We may pursue any of several different approaches for our Bible Study. We completed our Survey of the Bible series, and are now working our way through the gospels with a focus on how Jesus loved.
More than forty years ago Keith Green pointed out the importance of a simple two-letter word in the Bible. This video starts with the end of his song "To Obey Is Better Than Sacrifice" and then he introduces "The Sheep And The Goats"; the intro and song together run for about 17 minutes.
A little more than a decade later it became popular to ask "what would Jesus do?"1 Now, most of us are familiar with what Jesus said, but perhaps have thought less about what He did. One of the things He said was "the Son of Man came to seek and to save the lost" (Luke 19:10). We might say that this is His "mission statement", a succinct summary of His goals, plans, and purposes. (What is our mission statement, as followers of Christ?)
When He commanded his followers to love one another (John 15:9-17) He offered himself as an example. If we want to know how to love others — what to do and when and where and to whom — we could do no better than to look at what He did. Yes, He was a good teacher, a good preacher, and a good story-teller, but we want to look at what kind of do-er He was. Can it fairly be said that He actively sought out the lost and then loved them into the Kingdom of God, that Jesus figured out what people's needs were and met them? How many of His recorded interpersonal encounters involved this process?
Our plan is to examine every interaction Jesus had with the people around him. For each passage we'll note who he encountered2, whether he initiated the contact3, what type of interaction he had with them4, whether He took direct action to meet human needs5 (see Matthew 25:35-36 for examples), whether His "do-ing" was miraculous6, and what commands7 He gave. Cataloging these details is only the barest beginning of understanding how He interacted with them to meet their human and spiritual needs.
1. Matthew 1-4 - July 14, 2019
2. Matthew 5-8 - July 21, 2019
3. Matthew 9-11 - July 28 and August 4, 2019
4. Matthew 12 - August 25, 2019
5. Matthew 13-14 - September 1 and September 22, 2019
6. Matthew 15 - September 29, 2019
7. Matthew 16 - October 6, 2019
8. Matthew 17 - October 13, 2019
9. Matthew 18 - October 27, 2019
10.Matthew 19 - November 3, 2019
11.Matthew 20 - November 10, 2019
12.Matthew 21 - November 24, 2019
13.Matthew 22 - December 1, 2019
14.Matthew 23 - December 8, 2019
15.Matthew 24-25 - January 5, 2020
16.Matthew 26 - January 26, 2020
Some additional ideas for Bible Study series:
Another Bible study series: character studies of disciples, prophets, and other interesting folks. (Still in the incubation stage; nothing to look at yet.)
There are examples throughout scripture of God telling His people that their efforts were misplaced.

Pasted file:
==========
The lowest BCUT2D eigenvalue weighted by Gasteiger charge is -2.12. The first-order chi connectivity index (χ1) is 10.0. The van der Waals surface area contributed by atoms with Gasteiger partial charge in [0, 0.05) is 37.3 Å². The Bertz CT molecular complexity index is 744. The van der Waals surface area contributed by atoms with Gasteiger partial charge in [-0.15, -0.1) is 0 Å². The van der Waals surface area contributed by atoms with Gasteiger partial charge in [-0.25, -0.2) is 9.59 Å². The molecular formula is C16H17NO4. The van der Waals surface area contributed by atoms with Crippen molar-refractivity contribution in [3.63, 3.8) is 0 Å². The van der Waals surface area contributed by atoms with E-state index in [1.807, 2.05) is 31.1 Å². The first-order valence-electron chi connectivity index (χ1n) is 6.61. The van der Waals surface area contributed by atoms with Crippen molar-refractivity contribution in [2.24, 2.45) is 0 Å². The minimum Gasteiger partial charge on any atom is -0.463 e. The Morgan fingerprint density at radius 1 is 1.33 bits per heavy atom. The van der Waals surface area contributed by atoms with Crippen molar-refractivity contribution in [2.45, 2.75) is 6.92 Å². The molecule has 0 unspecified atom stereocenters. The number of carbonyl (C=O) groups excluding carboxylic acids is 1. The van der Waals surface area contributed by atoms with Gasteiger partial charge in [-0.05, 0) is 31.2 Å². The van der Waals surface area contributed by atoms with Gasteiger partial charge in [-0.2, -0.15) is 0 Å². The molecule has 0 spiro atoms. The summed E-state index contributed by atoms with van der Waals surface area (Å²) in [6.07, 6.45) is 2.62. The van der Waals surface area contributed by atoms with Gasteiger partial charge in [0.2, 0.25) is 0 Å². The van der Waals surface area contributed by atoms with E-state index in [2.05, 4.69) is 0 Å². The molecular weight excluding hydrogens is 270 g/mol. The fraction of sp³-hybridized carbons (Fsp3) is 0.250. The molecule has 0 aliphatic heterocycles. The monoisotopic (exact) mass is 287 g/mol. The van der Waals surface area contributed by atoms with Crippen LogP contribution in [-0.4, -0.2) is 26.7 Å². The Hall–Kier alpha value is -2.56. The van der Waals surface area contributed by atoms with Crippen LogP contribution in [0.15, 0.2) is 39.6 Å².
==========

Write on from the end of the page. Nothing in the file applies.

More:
1 - There are several strands of criticism of the WWJD? popular movement, one of which is that we cannot and should not try to do all the things He did, but that we should be doing what He told us to do in His teaching. We are looking at what He did to help us better understand how to do what He told us to do: love one another.
2 - Did His ministry exclude or favor certain groups of people? Were some more likely to seek Him, while others had to be sought out by Him?
3 - This looks at how "aggressive" His efforts at seeking the lost were. In my efforts to love one another, love my neighbor, and love my enemies how aggressive should I be? At times hurting people sought out Jesus, at other times He confronted people with a message they would rather not hear.
4 - What methods or tools of interaction did Jesus employ? What might I do in my attempts to follow the commands of love?
5 - Obviously Jesus placed some emphasis on this issue in His teaching. This question is not an attempt to audit His "hypocrisy quotient" to see how well He practiced what He preached. Rather, we ought to examine His interactions to identify ways He met these needs that may not have been initially obvious to us.
6 - Our first reaction may be that we cannot perform miracles and anything miraculous He did we may marvel at but can ignore as an option for our own service. However, there are numerous examples in scripture of God using ordinary people to accomplish miraculous things: Moses, Samson, Elijah, Daniel, and other Old Testament heroes, as well the post-Pentecost exploits of the apostles. I am also reminded of Arthur C. Clarke's assertion that any sufficiently advanced technology is indistinguishable from magic. We should look beyond our imagined limitations to see if there are ways we can accomplish miracles of love in meeting the needs others.
7 - While we could do a complete separate study on the imperatives of Christ, it is probably a good idea as we look at what He did that we also pay attention to what He told us to do.
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